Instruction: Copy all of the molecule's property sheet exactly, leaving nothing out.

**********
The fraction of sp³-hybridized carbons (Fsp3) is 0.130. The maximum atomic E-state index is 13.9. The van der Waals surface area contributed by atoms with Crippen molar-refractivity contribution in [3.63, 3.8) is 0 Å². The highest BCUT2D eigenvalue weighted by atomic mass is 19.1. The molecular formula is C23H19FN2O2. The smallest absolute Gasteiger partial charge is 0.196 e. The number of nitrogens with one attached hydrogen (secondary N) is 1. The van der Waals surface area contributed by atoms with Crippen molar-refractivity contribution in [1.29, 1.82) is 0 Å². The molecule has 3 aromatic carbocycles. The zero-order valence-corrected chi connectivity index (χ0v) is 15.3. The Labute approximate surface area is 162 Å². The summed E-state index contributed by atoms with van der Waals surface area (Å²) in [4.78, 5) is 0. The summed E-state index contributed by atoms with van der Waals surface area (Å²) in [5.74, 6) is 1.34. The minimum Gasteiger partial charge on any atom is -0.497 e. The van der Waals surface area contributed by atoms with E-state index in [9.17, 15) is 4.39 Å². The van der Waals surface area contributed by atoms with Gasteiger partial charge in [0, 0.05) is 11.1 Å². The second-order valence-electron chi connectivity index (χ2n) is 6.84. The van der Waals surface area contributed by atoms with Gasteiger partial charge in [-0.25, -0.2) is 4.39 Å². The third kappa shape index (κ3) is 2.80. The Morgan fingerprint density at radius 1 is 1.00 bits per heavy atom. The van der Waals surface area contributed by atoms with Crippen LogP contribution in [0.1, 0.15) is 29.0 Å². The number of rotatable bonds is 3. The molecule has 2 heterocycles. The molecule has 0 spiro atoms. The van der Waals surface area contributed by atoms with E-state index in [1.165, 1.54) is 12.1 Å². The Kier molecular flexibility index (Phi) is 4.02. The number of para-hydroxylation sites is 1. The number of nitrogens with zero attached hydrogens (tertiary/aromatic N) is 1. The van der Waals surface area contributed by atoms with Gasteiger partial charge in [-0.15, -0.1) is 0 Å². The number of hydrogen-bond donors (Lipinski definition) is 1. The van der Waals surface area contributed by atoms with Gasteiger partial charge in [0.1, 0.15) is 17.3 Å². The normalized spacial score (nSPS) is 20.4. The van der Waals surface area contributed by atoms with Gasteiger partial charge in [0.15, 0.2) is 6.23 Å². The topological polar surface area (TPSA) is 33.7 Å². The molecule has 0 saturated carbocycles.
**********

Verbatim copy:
The fraction of sp³-hybridized carbons (Fsp3) is 0.130. The maximum atomic E-state index is 13.9. The van der Waals surface area contributed by atoms with Crippen molar-refractivity contribution in [3.63, 3.8) is 0 Å². The highest BCUT2D eigenvalue weighted by atomic mass is 19.1. The molecular formula is C23H19FN2O2. The smallest absolute Gasteiger partial charge is 0.196 e. The number of nitrogens with one attached hydrogen (secondary N) is 1. The van der Waals surface area contributed by atoms with Crippen molar-refractivity contribution in [1.29, 1.82) is 0 Å². The molecule has 3 aromatic carbocycles. The zero-order valence-corrected chi connectivity index (χ0v) is 15.3. The Labute approximate surface area is 162 Å². The summed E-state index contributed by atoms with van der Waals surface area (Å²) in [4.78, 5) is 0. The summed E-state index contributed by atoms with van der Waals surface area (Å²) in [5.74, 6) is 1.34. The minimum Gasteiger partial charge on any atom is -0.497 e. The van der Waals surface area contributed by atoms with E-state index in [9.17, 15) is 4.39 Å². The van der Waals surface area contributed by atoms with Gasteiger partial charge in [0, 0.05) is 11.1 Å². The second-order valence-electron chi connectivity index (χ2n) is 6.84. The van der Waals surface area contributed by atoms with Gasteiger partial charge in [-0.25, -0.2) is 4.39 Å². The third kappa shape index (κ3) is 2.80. The Morgan fingerprint density at radius 1 is 1.00 bits per heavy atom. The van der Waals surface area contributed by atoms with Crippen LogP contribution in [0.1, 0.15) is 29.0 Å². The number of rotatable bonds is 3. The molecule has 2 heterocycles. The molecule has 0 spiro atoms. The van der Waals surface area contributed by atoms with E-state index in [1.165, 1.54) is 12.1 Å². The Kier molecular flexibility index (Phi) is 4.02. The number of para-hydroxylation sites is 1. The number of nitrogens with zero attached hydrogens (tertiary/aromatic N) is 1. The van der Waals surface area contributed by atoms with Gasteiger partial charge in [-0.15, -0.1) is 0 Å². The number of hydrogen-bond donors (Lipinski definition) is 1. The van der Waals surface area contributed by atoms with Gasteiger partial charge in [0.1, 0.15) is 17.3 Å². The normalized spacial score (nSPS) is 20.4. The van der Waals surface area contributed by atoms with Gasteiger partial charge in [0.15, 0.2) is 6.23 Å². The topological polar surface area (TPSA) is 33.7 Å². The molecule has 0 saturated carbocycles.